Alcoholic Malaysian shrews cast doubt on UK booze panic
Research: Being drunk all the time is viable lifestyle
By Lewis Page → More by this author
Published Wednesday 30th July 2008 09:46 GMT
In a shock development offering hope for the cohesion of British society - not to mention the finances of the British government and the operating model of the Reg - boffins have discovered that it is possible to live almost entirely on booze and yet remain fully functional.
At the moment, according to the latest research, the community containing the largest number of grog-soaked yet productive and orderly members is the pen-tailed tree shrew population of Malaysia. The diminutive, nocturnal alcoholic soricomorphs' favoured tipple is apparently fermented nectar from the buds of the bertam palm tree, which is about 4 per cent alcohol - roughly equivalent to bitter.
Boffins led by Frank Wiens of Bayreuth Uni in Germany said that the Malaysian shrews generally quaff sufficient palm tree alco-nectar that a human of the same size and habits would be drunk much of the time, according to the BBC. This was determined by analysis of the creatures' coiffure. Yet the boozed-up shrews spent little or no time lurching menacingly about the central gathering-places of the jungle, vomiting and scuffling incompetently with one another. Nor did they stumble home to their furry families only to receive a frosty welcome, followed by a night spent in the shrew equivalent of the coal shed, a nearby skip etc.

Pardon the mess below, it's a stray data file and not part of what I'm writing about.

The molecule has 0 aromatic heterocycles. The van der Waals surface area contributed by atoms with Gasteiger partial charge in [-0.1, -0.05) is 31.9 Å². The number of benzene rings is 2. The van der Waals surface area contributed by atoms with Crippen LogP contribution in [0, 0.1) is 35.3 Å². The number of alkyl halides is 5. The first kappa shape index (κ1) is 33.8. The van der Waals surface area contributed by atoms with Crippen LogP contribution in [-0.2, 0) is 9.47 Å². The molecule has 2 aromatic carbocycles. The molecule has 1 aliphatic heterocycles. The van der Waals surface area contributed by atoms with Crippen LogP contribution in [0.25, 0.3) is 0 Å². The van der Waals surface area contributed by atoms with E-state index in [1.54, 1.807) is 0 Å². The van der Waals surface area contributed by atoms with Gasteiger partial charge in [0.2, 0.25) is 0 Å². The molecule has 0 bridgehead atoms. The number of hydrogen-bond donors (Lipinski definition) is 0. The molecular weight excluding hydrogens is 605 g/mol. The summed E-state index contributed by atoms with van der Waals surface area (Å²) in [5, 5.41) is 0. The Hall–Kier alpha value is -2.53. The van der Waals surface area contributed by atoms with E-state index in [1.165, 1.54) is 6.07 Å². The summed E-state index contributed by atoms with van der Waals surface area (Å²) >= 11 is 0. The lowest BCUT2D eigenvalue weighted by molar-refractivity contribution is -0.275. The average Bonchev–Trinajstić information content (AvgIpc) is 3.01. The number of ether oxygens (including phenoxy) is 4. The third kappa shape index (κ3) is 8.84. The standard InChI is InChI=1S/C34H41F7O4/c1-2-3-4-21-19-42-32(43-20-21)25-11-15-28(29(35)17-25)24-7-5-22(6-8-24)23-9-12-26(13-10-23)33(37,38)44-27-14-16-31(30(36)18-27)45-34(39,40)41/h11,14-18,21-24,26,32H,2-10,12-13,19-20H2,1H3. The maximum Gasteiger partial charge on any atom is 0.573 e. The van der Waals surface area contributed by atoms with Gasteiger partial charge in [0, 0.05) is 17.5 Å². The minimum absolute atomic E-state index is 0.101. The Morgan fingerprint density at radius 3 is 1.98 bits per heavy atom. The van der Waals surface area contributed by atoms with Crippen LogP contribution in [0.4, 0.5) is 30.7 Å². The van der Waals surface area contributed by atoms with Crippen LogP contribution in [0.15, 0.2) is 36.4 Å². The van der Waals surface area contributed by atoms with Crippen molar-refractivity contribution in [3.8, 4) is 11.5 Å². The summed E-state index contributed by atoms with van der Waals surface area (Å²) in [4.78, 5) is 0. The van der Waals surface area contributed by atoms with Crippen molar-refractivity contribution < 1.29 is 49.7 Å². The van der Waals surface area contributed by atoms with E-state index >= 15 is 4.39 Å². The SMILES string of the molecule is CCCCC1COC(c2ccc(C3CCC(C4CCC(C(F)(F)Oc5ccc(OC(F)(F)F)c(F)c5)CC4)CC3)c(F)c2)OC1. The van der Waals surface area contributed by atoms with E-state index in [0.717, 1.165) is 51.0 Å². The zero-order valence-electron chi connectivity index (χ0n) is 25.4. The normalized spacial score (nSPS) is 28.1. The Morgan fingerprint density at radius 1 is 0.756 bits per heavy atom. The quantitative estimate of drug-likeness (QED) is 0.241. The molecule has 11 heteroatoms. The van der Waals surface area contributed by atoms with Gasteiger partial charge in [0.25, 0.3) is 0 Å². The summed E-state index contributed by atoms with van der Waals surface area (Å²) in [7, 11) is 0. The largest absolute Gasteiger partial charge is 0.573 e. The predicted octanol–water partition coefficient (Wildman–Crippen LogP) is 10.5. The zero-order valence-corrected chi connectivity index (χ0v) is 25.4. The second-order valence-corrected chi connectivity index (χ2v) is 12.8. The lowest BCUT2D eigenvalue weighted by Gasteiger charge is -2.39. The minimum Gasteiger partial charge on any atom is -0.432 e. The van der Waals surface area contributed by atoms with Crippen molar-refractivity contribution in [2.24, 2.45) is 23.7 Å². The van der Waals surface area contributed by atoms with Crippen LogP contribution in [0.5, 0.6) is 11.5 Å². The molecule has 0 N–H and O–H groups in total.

Rather, the cheery little fellows "barely seemed to get drunk at all," reportedly - they were more than able to hold their liquor. There may perhaps have been the odd stifled belch, hiccup or inadvertent furniture collision, then, but overall the shrews' evidently quite un-shrewish wives would be perfectly happy to have the vicar round at any time, despite the fact that they and their spouses' back teeth are usually awash.
Other scientists investigating the drinking habits of small furry animals have generally chosen more obvious methods, such as noting when rats became too drunk to remember things by the number of times they wandered onto a floor area which gave them painful electric shocks. (In that particular experiment, it was found that in fact a temperance regime destroyed the rats' memory faster than moderate boozing.)